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‘Ghost In The Shell’ Will Lose At Least $60 Million

It’s already been established that Rupert Sanders’ Ghost in the Shell, based on Masamune Shirow’s manga of the same name, is a box office dud, but just how big of a dud?

The Paramount/DreamWorks-Reliance film is expected to lose at least $60 million, according to Deadline, which spoke to film financiers about the project. The figure is based on a global box office projection of $200 million and an estimated production cost of $110 million and P&A (prints and advertising) cost of $140 million. The film has currently earned $72.5M worldwide.

While the film is acknowledged to have cost around $110M, some sources told Deadline that the actual cost of the film is more in the $180M range. If the latter production costs prove more accurate, then losses on the film will climb over $100M.

The Deadline piece identifies many reasons why the film won’t earn back its production and marketing costs. Some of those reasons will be familiar, like the film’s flawed marketing campaign and difficulties adapting anime for Western audiences, but there were other issues as well, such as a lack of corporate interest in the project at Paramount. The piece argues that the casting/’whitewash’ factor didn’t play as significant a role in the film’s failure as a variety of other factors.

Deadline’s assessment runs counter to the opinions of those within Paramount, like the studio’s domestic distribution chief Kyle Davis who specifically acknowledged the casting (and subsequently poor reviews) as a factor in the film’s performance:

“We had hopes for better results domestically. I think the conversation regarding casting impacted the reviews. You’ve got a movie that is very important to the fanboys since it’s based on a Japanese anime movie. So you’re always trying to thread that needle between honoring the source material and make a movie for a mass audience. That’s challenging, but clearly the reviews didn’t help.”

  • Ryan Barrett

    Guess Kyle’s too busy swimming in money to know that fanboys = derogatory. It’s the english equivalent of otaku.

  • Cameron Ward

    man, Paramount is going to lose so much money this year.

    • Metlow Rovenstein

      Let’s pray that Bakish and Giannapolis know what they’re doing in revitalizing Paramount.

  • Dante Panora

    That, but also I think it’s kind of weird that someone would make a big budget live action Ghost in Shell movie in the U.S. at all. It wasn’t that big of a hit in the 90’s and while the film does have a cult following I don’t think it’s anywhere near strong enough to warrant the money they paid for the rights. I think back than having this dark, serious animated cyberpunk movie was cool and groundbreaking for Americans at the time but I know alot of people who say it would be too boring and kind of outdated to remake in the 2010’s.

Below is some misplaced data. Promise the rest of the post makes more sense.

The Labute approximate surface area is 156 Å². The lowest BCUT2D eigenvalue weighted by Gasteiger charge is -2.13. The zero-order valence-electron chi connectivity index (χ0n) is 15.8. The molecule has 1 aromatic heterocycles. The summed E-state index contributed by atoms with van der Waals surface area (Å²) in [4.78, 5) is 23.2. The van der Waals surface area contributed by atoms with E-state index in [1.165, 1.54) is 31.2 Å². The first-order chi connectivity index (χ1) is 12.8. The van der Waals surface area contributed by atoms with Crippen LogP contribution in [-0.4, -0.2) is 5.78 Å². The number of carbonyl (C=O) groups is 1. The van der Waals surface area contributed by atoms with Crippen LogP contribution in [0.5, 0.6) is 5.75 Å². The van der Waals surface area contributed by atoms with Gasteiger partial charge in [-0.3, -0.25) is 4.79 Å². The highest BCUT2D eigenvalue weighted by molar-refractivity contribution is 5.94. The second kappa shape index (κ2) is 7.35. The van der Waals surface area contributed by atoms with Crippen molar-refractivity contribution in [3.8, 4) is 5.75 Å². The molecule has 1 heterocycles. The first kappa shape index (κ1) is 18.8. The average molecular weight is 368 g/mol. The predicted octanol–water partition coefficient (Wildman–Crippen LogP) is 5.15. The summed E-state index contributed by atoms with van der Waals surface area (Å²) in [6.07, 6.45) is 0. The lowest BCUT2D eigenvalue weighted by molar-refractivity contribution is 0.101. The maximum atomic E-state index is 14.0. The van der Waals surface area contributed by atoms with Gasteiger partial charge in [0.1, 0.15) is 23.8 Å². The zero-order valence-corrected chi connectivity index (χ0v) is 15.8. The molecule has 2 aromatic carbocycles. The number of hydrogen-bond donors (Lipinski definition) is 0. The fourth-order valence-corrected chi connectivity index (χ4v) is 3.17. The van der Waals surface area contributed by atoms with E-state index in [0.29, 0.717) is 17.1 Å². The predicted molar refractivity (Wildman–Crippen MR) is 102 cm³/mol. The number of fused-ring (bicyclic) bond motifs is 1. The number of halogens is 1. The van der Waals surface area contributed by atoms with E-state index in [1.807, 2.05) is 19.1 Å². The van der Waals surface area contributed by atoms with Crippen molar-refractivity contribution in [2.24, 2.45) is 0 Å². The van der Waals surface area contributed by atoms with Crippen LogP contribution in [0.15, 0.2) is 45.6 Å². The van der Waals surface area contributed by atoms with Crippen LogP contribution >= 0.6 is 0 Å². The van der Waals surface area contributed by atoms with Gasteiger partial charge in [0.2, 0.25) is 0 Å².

• I’ve watched everything ‘Ghost in the Shell’. I didn’t go to see this because of poor reviews and rumors of a half-baked story. Make sure it’s a good story before you pump $100 million into it.

  • Pedro Nakama

    I hate when you work for a studio and one of their movies flops and management comes out with the “We lost $60 million on this movie.” And then I’m thinking, “What are you telling me this for. I didn’t green light the film.”

  • It’s not just the whitewashing that hurt this film.

    The writing and direction didn’t have appeal or charm with its characters. The visuals for the backgrounds were great, but the overall pacing was static, and for that, it’s not a full blame on ‘fanboys’. You have to win the general audience too, as they are the word of mouth for a film’s success or failure. And there wasn’t much to encourage others to go see this film, even I couldn’t.

  • So a famous actor can’t sell the tickets… can Hollywood just cast characters that look the part next time?

  • Andrew Laubacher

    This is what happens when an adaptation includes the flash of the original without the substance. Regarding the whitewashing controversy, the filmmakers might have gotten away with it if it was only Scarlet Johansson. But someone had the bright idea to keep the Japanese setting but cast virtually all of the leads with non-Asian actors.

    • BlueBoomPony

      I was surprised they didn’t move it to Los Angeles or maybe San Francisco. Anything but New York again. Just westernize it like Seven Samurai -> Magnificent Seven.

  • AnthonyA

    I’ve noticed that it’s in very limited release, too, at least in my area, which surely isn’t helping. Haven’t seen any theaters yet that are offering it. They’re too busy holding over Beauty and the Beast for another week.

  • Robert Cordova

    Still hasn’t been released in Japan or China so hold on still.

  • SnicksterFace

    Sure… blame fanboys for tone deaf casting.

    They need to take the hit like real adults and admit they made a mistake, and promise to never do that again.